Sloane found Evil hyperventilating, lying in a sodden pool of bloody marys and fear with his caftan up around his waist.

You pathetic joto, thought Sloane. Why didn't he kill you? Like I should have us both back when.

Evil buried his heavy woolen head in Sloane's empathy, whimpering disgustingly, blubbering remorsefully over Pedro's behavior.

"He did not have to say those things! I let him do anything he wants!"

"He'd have done anything he wants, you nelly chingadera!"

Knowing they'd seen the last of Pedro for a while, Sloane helped Evil sit up. It was like lifting half a ton of congealed guacamole and beans. Evil's thighs were bruised. Stripes of blood from Pedro's scourge had leaked through his gown. His lower body was covered in a thin rind of Vaseline, or K-Y, whatever these unimaginative bastards had used to grease their progress.

"Where'd he go?!"

"Oh, Gordo--"

Sloane bitch-slapped Evil quick and sharp, like an Israeli commando dog-trainer treats the runt of the litter, the next step being Darwinian extermination:

"I told you never to call me that, hijo de la chingada!"

Evil snuffled out his apologies:

"Lo siento, Gordon. Sssorry. He did not say where he's going. I ask him to leave. He was not treating me good. Lo sien--"

"You asked him to leave!?"

Sloane hit the poor miserable creature again, full in the face with the back of his hand. It hurt both of them, but Sloane had grown frantic. It wasn't supposed to go down this way.

"Dignity…" Evil burped. "Quiero still my dignity."

In a dead pig's eye thought Sloane.

Consider the scene: The Third World's most notorious strumpet queer lay bloodied within six inches of his life in a rented nine million dollar Malibu beach house, sex toys and drug paraphernalia strewn from one end of the place to the other. He has spent the night being buggered by a sadistic convicted murderer who happens to be Gordon Sloane's business partner. And business has by no means been concluded.

"Where's the dope?" Sloane demanded. Evil motioned weakly to the nightstand:

"There. He give me the nicest little bejeweled box--"

"No, you stupid cow! The merchandise! Not your pinche trinket! MY dope!"

The Evil One looked confused and dazed. His frightened red-rimmed eyes darted this way and that.

"Evil? Where's my shit?"

Evil shook his head, terrified.

The sick-hearted feeling Sloane had carried with him ever since Fellini's, since Bolivia, the sense that his life was threatening to spin dangerously out of control, was starting to make him physically ill. Sloane scuttled over to the nightstand and helped himself to some of Evil's coke. As usual, it was primo.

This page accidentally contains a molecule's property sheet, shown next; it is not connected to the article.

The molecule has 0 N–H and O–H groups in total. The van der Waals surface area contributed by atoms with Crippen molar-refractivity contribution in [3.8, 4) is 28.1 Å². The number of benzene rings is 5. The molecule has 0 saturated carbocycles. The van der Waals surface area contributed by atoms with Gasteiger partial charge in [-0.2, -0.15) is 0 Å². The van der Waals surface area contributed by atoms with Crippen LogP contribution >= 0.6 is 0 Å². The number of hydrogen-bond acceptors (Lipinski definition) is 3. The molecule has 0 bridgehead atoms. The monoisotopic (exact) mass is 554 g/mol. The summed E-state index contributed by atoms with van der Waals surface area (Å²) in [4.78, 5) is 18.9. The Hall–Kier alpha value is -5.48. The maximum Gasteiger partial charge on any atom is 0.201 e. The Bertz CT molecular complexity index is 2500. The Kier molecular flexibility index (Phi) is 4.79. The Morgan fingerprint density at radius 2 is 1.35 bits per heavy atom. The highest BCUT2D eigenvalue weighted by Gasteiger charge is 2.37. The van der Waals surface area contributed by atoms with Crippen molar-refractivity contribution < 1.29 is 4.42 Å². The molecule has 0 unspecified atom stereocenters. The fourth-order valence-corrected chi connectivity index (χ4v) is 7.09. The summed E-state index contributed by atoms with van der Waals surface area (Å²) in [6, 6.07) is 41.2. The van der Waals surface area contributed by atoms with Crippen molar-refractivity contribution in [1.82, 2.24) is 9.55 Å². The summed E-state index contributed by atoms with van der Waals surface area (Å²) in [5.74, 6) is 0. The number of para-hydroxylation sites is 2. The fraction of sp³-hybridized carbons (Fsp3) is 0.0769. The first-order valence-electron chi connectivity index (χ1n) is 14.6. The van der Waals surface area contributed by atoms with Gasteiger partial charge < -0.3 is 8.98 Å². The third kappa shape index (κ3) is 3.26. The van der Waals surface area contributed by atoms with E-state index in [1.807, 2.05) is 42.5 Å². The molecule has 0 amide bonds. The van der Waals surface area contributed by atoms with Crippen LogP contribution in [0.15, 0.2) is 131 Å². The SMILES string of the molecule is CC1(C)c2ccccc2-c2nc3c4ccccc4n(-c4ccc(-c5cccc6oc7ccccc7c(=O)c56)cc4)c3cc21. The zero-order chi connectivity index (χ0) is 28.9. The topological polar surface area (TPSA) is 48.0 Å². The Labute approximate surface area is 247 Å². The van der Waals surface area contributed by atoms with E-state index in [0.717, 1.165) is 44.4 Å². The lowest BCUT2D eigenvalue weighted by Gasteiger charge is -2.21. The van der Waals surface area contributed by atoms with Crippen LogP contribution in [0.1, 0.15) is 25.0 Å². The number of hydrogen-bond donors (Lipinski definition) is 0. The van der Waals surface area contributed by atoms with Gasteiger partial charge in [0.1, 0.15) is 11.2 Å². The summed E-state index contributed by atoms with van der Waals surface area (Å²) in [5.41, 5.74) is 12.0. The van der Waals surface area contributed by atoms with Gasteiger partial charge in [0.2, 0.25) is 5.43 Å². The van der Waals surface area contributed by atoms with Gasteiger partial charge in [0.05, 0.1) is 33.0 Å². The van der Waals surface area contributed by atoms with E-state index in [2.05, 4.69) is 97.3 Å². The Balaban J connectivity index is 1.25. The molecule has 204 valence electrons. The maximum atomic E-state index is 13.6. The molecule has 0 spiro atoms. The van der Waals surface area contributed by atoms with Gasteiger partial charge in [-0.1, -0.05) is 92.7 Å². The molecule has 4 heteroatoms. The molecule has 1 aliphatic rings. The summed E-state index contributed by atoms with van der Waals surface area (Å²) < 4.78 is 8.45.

"Si," said Evil. "Si. Es puro!"

Good shit and Mexican queers thought Sloane. The story of my life.

Something resembling panic had begun to well up inside Gordon Sloane. He fingered another blast of blow onto his gums, and another into both nostrils at once. His life was starting to feel like an outtake from Scarface, only Al Pacino was nowhere to be found. The machine-gun pistols were about to be leveled on him, and his only defense was his sleep-deprived coke-besodden brain and his frayed-around-the-edges charm. He had to find Pedro, and fast.


Sondra loved Badedas. She poured three capfuls into the bath she had drawn at a perfect hundred and ten degrees and lit a joint. As she eased her aching body into the green kaleidoscopic swirl, her antic mind flew back to Germany, to her modeling days, to the time Before Gordon, to first tastes and the summer of baubles and the Glamour layout in the schloss auf Heidelberg.

There in the ancient castle she had learned to love The Camera. There she had learned to bare to the world that trifle that was her teen-aged soul, in that non-specific all-women-to-all-men sort of way that had earned her a fortune by the time she was twenty-three, but which was of course, in truth, a lie.

By the time she hooked up with famous cinematographer Gordon Sloane, a million miles down the road, a quintillion lines of Peruvian flake gone by, Sondra hardly knew who she was anymore.

All she knew, all that the ache in her heart, in her head, and in her bones told her, was that she was a prisoner--to the drugs and to the man who would beat her because of the drugs. She knew she loved them both.

And this, indeed, was no trifling matter.